As I introduced in my earlier article Fukuoka City National Strategic Special Zone (1) “Startup Visa”, Fukuoka City has been offering a six-month Startup Visa for foreign entrepreneurs who want to start a business in the city, which gives a six-month grace period to said entrepreneurs to prepare to meet the requirements for a Business Manager Visa while staying in Japan. Responding to the criticism that six months is too short for such a preparation, the city introduced a one-year Startup Visa under a new scheme on Feb. 26; the first city in the country to do so.
The basic structure is the same as its predecessor in which applicants must submit a business plan to Fukuoka City for review. If the city confirms that the applicants are expected to fulfill the visa requirements for a Business Manager Visa within one year, it will issue a letter which states the applicants may proceed to apply for a new “Designated Activities” visa (aka Startup Visa) at the Immigration Bureau. Those who are given the new visa must submit an updated business plan before the first six-month period expires in order to extend the visa by six more months. Again, the city will review and issue a letter which the applicants must present as they go through the approval process at the Immigration Bureau.
Apart from the length of stay, another difference from the predecessor is that the new visa can be shifted from other existing visas including a “Student,” “Researcher” and “Professor” visa without leaving Japan.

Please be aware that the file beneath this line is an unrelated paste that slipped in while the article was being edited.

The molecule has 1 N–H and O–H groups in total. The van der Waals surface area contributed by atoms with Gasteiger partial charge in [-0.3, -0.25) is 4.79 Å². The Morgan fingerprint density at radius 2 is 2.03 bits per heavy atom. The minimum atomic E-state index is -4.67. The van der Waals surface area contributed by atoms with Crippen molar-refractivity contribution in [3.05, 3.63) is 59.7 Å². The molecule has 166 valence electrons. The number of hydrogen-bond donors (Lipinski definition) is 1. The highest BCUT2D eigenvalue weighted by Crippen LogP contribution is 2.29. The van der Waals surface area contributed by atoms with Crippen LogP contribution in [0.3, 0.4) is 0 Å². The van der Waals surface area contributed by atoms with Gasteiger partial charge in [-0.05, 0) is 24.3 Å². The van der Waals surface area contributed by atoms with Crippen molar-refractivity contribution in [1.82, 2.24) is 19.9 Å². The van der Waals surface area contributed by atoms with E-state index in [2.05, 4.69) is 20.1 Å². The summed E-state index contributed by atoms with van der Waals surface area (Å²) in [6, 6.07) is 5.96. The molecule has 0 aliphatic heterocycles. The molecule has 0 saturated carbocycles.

Eligible businesses remain the same as the predecessor, those which must potentially improve the city’s industrial competitiveness at the international level or expand employment opportunities and belong to following industries: (1) Knowledge creating industry, (2) Health, medical, welfare industries, (3) Environment & energy industries, (4) Logistics industry, or (5) Trade industry (for more details, please refer the page Startup Visa in Miyake Law’s website).
According to the person in charge at Fukuoka City, interpretation categories is quite generous as long as an application is genuine. So it’s worth trying even if your business does not fit neatly into the mold.
I applaud the current local government’s spirit to introduce this improvement ahead of other municipalities. Fukuoka City became the first city to offer the previous Startup Visa in 2015, and again it became the first city to extend its period from six months to one year.
I believe other cities will follow in Fukuoka’s footsteps soon, and I hope that the entrepreneurial spirit the visa brings will help build an atmosphere which brings forward new and great things.
According to the Fukuoka City’s website (Japanese), they are accepting applications for a subsidy program for foreign entrepreneurs from Apr. 1, 2019 and is currently preparing its web page.
Disclaimer: While every effort has been made to ensure that the information on this article is accurate at the time of posting, it is not intended to provide legal advice as individual situations will differ. If you do require advice or wish to find out more about the information provided and related topics, please contact the author.
Text by: Atty. Atsushi Miyake of Miyake Law, Mar. 2019.
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